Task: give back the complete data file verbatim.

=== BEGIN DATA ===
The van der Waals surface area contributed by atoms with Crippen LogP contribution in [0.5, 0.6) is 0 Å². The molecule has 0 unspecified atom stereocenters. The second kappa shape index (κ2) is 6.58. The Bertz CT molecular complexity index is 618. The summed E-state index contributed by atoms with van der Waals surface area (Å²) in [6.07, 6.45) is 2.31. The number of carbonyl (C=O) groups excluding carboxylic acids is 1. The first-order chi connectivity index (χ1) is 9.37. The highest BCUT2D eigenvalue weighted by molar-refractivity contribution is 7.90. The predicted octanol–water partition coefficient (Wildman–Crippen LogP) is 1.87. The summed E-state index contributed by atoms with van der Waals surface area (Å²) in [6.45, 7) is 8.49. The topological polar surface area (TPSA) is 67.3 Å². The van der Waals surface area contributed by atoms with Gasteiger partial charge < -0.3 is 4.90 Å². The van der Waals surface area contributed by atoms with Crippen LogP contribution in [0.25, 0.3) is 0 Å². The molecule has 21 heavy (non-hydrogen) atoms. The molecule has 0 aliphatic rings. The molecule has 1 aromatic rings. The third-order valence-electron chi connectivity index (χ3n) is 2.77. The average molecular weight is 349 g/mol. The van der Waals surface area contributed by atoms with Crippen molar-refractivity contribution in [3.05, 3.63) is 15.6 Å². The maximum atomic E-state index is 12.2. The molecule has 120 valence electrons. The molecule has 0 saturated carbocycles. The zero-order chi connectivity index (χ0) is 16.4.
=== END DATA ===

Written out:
The van der Waals surface area contributed by atoms with Crippen LogP contribution in [0.5, 0.6) is 0 Å². The molecule has 0 unspecified atom stereocenters. The second kappa shape index (κ2) is 6.58. The Bertz CT molecular complexity index is 618. The summed E-state index contributed by atoms with van der Waals surface area (Å²) in [6.07, 6.45) is 2.31. The number of carbonyl (C=O) groups excluding carboxylic acids is 1. The first-order chi connectivity index (χ1) is 9.37. The highest BCUT2D eigenvalue weighted by molar-refractivity contribution is 7.90. The predicted octanol–water partition coefficient (Wildman–Crippen LogP) is 1.87. The summed E-state index contributed by atoms with van der Waals surface area (Å²) in [6.45, 7) is 8.49. The topological polar surface area (TPSA) is 67.3 Å². The van der Waals surface area contributed by atoms with Gasteiger partial charge < -0.3 is 4.90 Å². The van der Waals surface area contributed by atoms with Crippen LogP contribution in [0.25, 0.3) is 0 Å². The molecule has 21 heavy (non-hydrogen) atoms. The molecule has 0 aliphatic rings. The molecule has 1 aromatic rings. The third-order valence-electron chi connectivity index (χ3n) is 2.77. The average molecular weight is 349 g/mol. The van der Waals surface area contributed by atoms with Crippen molar-refractivity contribution in [3.05, 3.63) is 15.6 Å². The maximum atomic E-state index is 12.2. The molecule has 120 valence electrons. The molecule has 0 saturated carbocycles. The zero-order chi connectivity index (χ0) is 16.4.